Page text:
The spring retreat takes place between Easter and when school ends. It is on-site, like in the fellowship hall, 9:00-4:00.

How do you keep this from becoming overwhelmed or bogged down?
Vision. It all goes back to your vision. You’ll have a lot of good ideas, but not necessarily a lot of God ideas. What goals will help us accomplish our vision? The vision drives everything.

Who leads the retreat?
Pastor Brad responded that he leads most of it, though he has brought in outside leaders at times. And showing the videos brings in all kinds of liters, virtually.

How did the pandemic change the way you do this?
“We haven’t done an overnight retreat in quite a while. During the pandemic we did the fall retreat by zoom, and didn’t do the spring retreat at all, for three years now. This year we did one retreat in person. We’re hoping to get back to the overnight retreat next year, but I’m realizing it’s a big expense to take 20 people overnight somewhere with housing and food. If they can get the same amount of energy and work in a day we will. We still go off site, to a private space in a restaurant.”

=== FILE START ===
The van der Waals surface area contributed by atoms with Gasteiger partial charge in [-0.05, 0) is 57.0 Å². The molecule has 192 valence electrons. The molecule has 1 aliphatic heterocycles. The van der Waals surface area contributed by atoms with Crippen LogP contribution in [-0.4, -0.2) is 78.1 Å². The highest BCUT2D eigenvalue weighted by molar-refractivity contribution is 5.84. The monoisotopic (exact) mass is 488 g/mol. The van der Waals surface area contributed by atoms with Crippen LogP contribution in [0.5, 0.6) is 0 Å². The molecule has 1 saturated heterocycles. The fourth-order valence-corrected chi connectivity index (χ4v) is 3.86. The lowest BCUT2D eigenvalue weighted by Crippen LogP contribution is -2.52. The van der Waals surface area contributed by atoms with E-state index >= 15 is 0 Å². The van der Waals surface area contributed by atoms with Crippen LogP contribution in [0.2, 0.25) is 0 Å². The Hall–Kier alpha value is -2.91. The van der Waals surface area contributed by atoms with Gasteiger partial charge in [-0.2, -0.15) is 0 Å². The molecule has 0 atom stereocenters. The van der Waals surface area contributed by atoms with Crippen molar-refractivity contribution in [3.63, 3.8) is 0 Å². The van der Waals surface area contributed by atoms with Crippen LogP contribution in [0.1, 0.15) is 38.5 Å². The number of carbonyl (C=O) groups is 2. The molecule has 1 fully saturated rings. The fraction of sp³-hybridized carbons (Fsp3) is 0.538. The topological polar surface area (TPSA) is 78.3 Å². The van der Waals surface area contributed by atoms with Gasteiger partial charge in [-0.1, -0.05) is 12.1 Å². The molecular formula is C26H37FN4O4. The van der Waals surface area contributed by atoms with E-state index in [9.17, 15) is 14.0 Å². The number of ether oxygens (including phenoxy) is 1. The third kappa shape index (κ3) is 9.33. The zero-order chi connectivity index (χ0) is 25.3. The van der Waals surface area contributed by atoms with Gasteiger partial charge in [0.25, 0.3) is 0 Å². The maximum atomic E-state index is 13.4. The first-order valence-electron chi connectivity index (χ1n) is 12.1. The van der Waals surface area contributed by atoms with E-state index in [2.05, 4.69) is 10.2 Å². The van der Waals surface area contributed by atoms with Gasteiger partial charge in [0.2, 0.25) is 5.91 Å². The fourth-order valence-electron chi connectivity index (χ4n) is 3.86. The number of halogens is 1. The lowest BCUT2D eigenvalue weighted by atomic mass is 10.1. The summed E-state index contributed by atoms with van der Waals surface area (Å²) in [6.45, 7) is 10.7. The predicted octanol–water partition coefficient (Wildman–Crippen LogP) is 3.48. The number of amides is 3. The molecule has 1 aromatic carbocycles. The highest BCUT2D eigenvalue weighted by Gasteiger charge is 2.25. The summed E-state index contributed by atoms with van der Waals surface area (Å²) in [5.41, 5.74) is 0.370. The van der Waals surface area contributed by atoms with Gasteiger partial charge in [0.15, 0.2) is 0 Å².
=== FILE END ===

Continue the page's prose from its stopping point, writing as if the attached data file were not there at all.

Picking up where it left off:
Last thoughts
The early church was more about a movement of Christ followers than it was a place that you go to. The pandemic has taught us something. Like most churches, Messiah has about 75% of their pre-COVID worship attendance. 25% are online. “We’re not focused on getting the back. We’re focused on how we help move them into discipleship. We’re not about religious entertainment.”